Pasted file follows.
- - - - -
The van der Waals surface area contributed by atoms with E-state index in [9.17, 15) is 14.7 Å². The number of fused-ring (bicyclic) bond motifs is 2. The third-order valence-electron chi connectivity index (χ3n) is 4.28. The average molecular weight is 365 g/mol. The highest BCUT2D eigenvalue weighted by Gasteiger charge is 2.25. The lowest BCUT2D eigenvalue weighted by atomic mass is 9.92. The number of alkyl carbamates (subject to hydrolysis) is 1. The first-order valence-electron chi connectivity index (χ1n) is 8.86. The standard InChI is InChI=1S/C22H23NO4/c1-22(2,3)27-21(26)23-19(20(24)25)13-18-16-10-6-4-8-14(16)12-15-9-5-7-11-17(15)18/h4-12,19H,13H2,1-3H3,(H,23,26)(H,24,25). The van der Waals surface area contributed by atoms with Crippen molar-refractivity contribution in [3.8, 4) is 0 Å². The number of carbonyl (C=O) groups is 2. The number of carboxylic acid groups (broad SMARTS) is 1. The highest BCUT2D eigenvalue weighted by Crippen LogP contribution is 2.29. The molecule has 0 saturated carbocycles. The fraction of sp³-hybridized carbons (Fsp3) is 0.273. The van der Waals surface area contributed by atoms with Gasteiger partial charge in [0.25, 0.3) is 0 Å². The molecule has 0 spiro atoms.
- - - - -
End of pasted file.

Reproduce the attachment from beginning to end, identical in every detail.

The van der Waals surface area contributed by atoms with E-state index in [9.17, 15) is 14.7 Å². The number of fused-ring (bicyclic) bond motifs is 2. The third-order valence-electron chi connectivity index (χ3n) is 4.28. The average molecular weight is 365 g/mol. The highest BCUT2D eigenvalue weighted by Gasteiger charge is 2.25. The lowest BCUT2D eigenvalue weighted by atomic mass is 9.92. The number of alkyl carbamates (subject to hydrolysis) is 1. The first-order valence-electron chi connectivity index (χ1n) is 8.86. The standard InChI is InChI=1S/C22H23NO4/c1-22(2,3)27-21(26)23-19(20(24)25)13-18-16-10-6-4-8-14(16)12-15-9-5-7-11-17(15)18/h4-12,19H,13H2,1-3H3,(H,23,26)(H,24,25). The van der Waals surface area contributed by atoms with Crippen molar-refractivity contribution in [3.8, 4) is 0 Å². The number of carbonyl (C=O) groups is 2. The number of carboxylic acid groups (broad SMARTS) is 1. The highest BCUT2D eigenvalue weighted by Crippen LogP contribution is 2.29. The molecule has 0 saturated carbocycles. The fraction of sp³-hybridized carbons (Fsp3) is 0.273. The van der Waals surface area contributed by atoms with Gasteiger partial charge in [0.25, 0.3) is 0 Å². The molecule has 0 spiro atoms.